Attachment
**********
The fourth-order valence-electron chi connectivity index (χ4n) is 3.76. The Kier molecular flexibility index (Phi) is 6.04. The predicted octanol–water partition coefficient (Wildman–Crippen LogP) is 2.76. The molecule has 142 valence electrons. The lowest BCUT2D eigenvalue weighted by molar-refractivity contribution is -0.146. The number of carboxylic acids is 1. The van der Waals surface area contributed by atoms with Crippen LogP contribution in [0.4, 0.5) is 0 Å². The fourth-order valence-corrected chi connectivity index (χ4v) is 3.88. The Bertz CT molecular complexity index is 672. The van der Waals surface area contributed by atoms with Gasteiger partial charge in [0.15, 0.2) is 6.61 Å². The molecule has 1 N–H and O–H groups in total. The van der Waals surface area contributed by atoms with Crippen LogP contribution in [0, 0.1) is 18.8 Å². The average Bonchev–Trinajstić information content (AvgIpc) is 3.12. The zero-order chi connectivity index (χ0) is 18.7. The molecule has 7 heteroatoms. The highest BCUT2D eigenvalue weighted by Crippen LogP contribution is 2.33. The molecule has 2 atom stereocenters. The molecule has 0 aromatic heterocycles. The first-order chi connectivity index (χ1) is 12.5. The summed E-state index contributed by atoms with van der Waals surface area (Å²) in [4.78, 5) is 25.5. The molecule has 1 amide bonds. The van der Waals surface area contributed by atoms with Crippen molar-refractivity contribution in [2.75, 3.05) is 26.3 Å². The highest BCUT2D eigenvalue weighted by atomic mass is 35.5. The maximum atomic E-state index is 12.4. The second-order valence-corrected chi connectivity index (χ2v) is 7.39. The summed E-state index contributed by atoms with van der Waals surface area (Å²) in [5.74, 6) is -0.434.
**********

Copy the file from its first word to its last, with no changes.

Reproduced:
The fourth-order valence-electron chi connectivity index (χ4n) is 3.76. The Kier molecular flexibility index (Phi) is 6.04. The predicted octanol–water partition coefficient (Wildman–Crippen LogP) is 2.76. The molecule has 142 valence electrons. The lowest BCUT2D eigenvalue weighted by molar-refractivity contribution is -0.146. The number of carboxylic acids is 1. The van der Waals surface area contributed by atoms with Crippen LogP contribution in [0.4, 0.5) is 0 Å². The fourth-order valence-corrected chi connectivity index (χ4v) is 3.88. The Bertz CT molecular complexity index is 672. The van der Waals surface area contributed by atoms with Gasteiger partial charge in [0.15, 0.2) is 6.61 Å². The molecule has 1 N–H and O–H groups in total. The van der Waals surface area contributed by atoms with Crippen LogP contribution in [0, 0.1) is 18.8 Å². The average Bonchev–Trinajstić information content (AvgIpc) is 3.12. The zero-order chi connectivity index (χ0) is 18.7. The molecule has 7 heteroatoms. The highest BCUT2D eigenvalue weighted by Crippen LogP contribution is 2.33. The molecule has 2 atom stereocenters. The molecule has 0 aromatic heterocycles. The first-order chi connectivity index (χ1) is 12.5. The summed E-state index contributed by atoms with van der Waals surface area (Å²) in [4.78, 5) is 25.5. The molecule has 1 amide bonds. The van der Waals surface area contributed by atoms with Crippen molar-refractivity contribution in [2.75, 3.05) is 26.3 Å². The highest BCUT2D eigenvalue weighted by atomic mass is 35.5. The maximum atomic E-state index is 12.4. The second-order valence-corrected chi connectivity index (χ2v) is 7.39. The summed E-state index contributed by atoms with van der Waals surface area (Å²) in [5.74, 6) is -0.434.